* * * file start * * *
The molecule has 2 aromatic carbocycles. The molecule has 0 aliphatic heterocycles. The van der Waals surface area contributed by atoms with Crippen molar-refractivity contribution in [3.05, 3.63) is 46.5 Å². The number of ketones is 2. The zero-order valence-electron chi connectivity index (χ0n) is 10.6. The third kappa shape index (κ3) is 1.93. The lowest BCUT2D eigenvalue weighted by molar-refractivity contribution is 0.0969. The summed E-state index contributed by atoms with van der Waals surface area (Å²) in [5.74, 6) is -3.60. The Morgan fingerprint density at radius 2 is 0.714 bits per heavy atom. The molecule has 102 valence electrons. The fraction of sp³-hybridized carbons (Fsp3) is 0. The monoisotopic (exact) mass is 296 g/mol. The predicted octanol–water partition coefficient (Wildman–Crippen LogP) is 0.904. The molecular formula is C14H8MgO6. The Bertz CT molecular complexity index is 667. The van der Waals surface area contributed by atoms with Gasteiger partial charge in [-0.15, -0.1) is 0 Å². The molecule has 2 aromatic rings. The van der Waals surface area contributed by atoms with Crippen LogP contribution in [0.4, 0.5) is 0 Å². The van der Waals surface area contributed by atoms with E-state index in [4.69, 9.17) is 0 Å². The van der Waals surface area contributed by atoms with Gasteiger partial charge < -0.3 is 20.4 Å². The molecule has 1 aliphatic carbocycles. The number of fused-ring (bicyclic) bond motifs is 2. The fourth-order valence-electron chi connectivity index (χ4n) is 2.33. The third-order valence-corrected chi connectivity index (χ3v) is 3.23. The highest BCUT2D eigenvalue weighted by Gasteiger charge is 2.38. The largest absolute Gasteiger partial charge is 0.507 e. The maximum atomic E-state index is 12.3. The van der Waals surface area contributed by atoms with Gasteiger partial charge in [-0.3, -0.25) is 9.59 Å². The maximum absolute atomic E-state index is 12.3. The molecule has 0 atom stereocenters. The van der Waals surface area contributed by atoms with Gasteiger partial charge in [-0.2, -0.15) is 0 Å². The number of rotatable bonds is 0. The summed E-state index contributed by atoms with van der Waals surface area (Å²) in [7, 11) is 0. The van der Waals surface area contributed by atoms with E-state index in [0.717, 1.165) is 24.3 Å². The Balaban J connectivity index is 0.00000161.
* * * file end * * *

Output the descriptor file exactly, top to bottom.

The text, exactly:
The molecule has 2 aromatic carbocycles. The molecule has 0 aliphatic heterocycles. The van der Waals surface area contributed by atoms with Crippen molar-refractivity contribution in [3.05, 3.63) is 46.5 Å². The number of ketones is 2. The zero-order valence-electron chi connectivity index (χ0n) is 10.6. The third kappa shape index (κ3) is 1.93. The lowest BCUT2D eigenvalue weighted by molar-refractivity contribution is 0.0969. The summed E-state index contributed by atoms with van der Waals surface area (Å²) in [5.74, 6) is -3.60. The Morgan fingerprint density at radius 2 is 0.714 bits per heavy atom. The molecule has 102 valence electrons. The fraction of sp³-hybridized carbons (Fsp3) is 0. The monoisotopic (exact) mass is 296 g/mol. The predicted octanol–water partition coefficient (Wildman–Crippen LogP) is 0.904. The molecular formula is C14H8MgO6. The Bertz CT molecular complexity index is 667. The van der Waals surface area contributed by atoms with Gasteiger partial charge in [-0.15, -0.1) is 0 Å². The molecule has 2 aromatic rings. The van der Waals surface area contributed by atoms with Crippen LogP contribution in [0.4, 0.5) is 0 Å². The van der Waals surface area contributed by atoms with E-state index in [4.69, 9.17) is 0 Å². The van der Waals surface area contributed by atoms with Gasteiger partial charge < -0.3 is 20.4 Å². The molecule has 1 aliphatic carbocycles. The number of fused-ring (bicyclic) bond motifs is 2. The fourth-order valence-electron chi connectivity index (χ4n) is 2.33. The third-order valence-corrected chi connectivity index (χ3v) is 3.23. The highest BCUT2D eigenvalue weighted by Gasteiger charge is 2.38. The largest absolute Gasteiger partial charge is 0.507 e. The maximum atomic E-state index is 12.3. The van der Waals surface area contributed by atoms with Gasteiger partial charge in [-0.3, -0.25) is 9.59 Å². The maximum absolute atomic E-state index is 12.3. The molecule has 0 atom stereocenters. The van der Waals surface area contributed by atoms with Gasteiger partial charge in [-0.2, -0.15) is 0 Å². The number of rotatable bonds is 0. The summed E-state index contributed by atoms with van der Waals surface area (Å²) in [7, 11) is 0. The van der Waals surface area contributed by atoms with E-state index in [0.717, 1.165) is 24.3 Å². The Balaban J connectivity index is 0.00000161.